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Fructose survival hypothesis driving obesity

Nutrition experts have recognized for many years that western diets rich in fats and sugar may be behind the cause of obesity, but debate has reigned over the primary culprit—intake of too many calories? Specific foods such as carbohydrates or fat? This has led to some groups recommending reducing sugar, some reducing carb intake, while others believe the key is reducing high fat-foods.

Richard Johnson

A paper published in the journal Obesity, ‘The fructose survival hypothesis as a mechanism for unifying the various obesity hypotheses’, suggests these theories are not incompatible with each other, and that they can all be brought together in one unified pathway that centres around one true driver: fructose.


According to Dr Richard Johnson, University of Colorado Anschutz Medical Campus researcher, and his colleagues, the primary problem in obesity is fructose, which is present in table sugar and high fructose corn syrup. Fructose can also be made in the body from carbohydrates (particularly glucose). When fructose is metabolised, it lowers the active energy in the body - adenosine triphosphate (ATP) which causes hunger and food intake.


What Johnson calls the "fructose survival hypothesis" brings together most of the dietary hypotheses of obesity, including the two that have been most incompatible with each other - the energy balance theory, which proposes that too much food (and primarily fat) drives obesity, and the carbohydrate-insulin model, which puts carbohydrates at the centre of weight gain.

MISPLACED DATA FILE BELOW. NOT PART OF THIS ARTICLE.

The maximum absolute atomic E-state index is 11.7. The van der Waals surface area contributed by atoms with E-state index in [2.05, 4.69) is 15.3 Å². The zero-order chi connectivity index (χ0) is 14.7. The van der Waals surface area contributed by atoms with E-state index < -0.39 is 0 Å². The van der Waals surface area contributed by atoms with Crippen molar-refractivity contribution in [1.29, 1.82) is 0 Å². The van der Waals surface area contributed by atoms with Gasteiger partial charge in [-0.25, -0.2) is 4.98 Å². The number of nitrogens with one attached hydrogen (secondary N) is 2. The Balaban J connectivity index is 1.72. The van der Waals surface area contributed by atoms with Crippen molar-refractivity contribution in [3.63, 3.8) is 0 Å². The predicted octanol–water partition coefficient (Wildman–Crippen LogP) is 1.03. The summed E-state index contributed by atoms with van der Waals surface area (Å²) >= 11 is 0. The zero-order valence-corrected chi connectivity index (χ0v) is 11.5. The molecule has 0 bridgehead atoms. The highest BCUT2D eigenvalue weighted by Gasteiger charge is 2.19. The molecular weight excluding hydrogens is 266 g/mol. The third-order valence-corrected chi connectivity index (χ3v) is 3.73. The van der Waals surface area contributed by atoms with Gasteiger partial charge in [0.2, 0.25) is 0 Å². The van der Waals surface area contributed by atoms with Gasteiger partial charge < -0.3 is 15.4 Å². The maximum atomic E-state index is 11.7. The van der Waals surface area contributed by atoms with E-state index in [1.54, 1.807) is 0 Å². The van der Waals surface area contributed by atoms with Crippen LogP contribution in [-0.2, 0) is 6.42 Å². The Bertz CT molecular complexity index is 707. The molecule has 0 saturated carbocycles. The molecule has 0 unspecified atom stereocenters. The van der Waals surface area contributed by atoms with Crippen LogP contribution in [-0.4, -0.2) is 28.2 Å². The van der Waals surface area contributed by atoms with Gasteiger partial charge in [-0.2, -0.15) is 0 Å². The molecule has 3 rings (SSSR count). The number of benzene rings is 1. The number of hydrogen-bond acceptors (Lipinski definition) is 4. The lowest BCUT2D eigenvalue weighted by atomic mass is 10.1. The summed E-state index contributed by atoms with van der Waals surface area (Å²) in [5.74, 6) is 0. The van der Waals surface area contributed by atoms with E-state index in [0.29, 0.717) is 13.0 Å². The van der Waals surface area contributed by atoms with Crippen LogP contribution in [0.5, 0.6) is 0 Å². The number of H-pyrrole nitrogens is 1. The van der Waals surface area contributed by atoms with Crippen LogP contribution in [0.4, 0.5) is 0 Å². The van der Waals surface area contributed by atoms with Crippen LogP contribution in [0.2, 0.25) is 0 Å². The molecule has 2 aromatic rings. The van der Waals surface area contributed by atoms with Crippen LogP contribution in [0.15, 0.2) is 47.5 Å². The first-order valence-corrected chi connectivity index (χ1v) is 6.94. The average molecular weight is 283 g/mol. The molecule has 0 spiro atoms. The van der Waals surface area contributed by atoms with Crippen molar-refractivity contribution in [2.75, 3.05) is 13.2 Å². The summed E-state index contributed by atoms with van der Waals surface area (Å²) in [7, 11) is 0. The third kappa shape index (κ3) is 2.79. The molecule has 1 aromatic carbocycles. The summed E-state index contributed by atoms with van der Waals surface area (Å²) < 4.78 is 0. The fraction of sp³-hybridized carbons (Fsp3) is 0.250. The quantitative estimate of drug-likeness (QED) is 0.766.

"Essentially, these theories, which put a litany of metabolic and dietary drivers at the centre of the obesity epidemic, are all pieces of a puzzle unified by one last piece: fructose," explained Johnson. "Fructose is what triggers our metabolism to go into low power mode and lose our control of appetite, but fatty foods become the major source of calories that drive weight gain."


To unify these theories in particular, Johnson says we can look to hibernating animals as an example. When we're hungry and low on active energy, we go into survival mode. Animals know to forage for food when energy levels begin to fall; why bears eat fruit to prepare for winter. Fruits are high-fructose foods, and fructose significantly stifles active energy. Fat acts as stored energy, but eating high-fructose foods blocks the replacement of active energy from fat storage, keeping active energy low like a bear preparing for a long winter's nap.


"This theory views obesity as a low-energy state," added Johnson. "Identifying fructose as the conduit that redirects active energy replacement to fat storage shows that fructose is what drives energy imbalance, which unites theories."


While more work is needed to fully validate this unifying hypothesis, this is a hopeful first step in potentially identifying more targeted preventions for obesity and related metabolic imbalance management.

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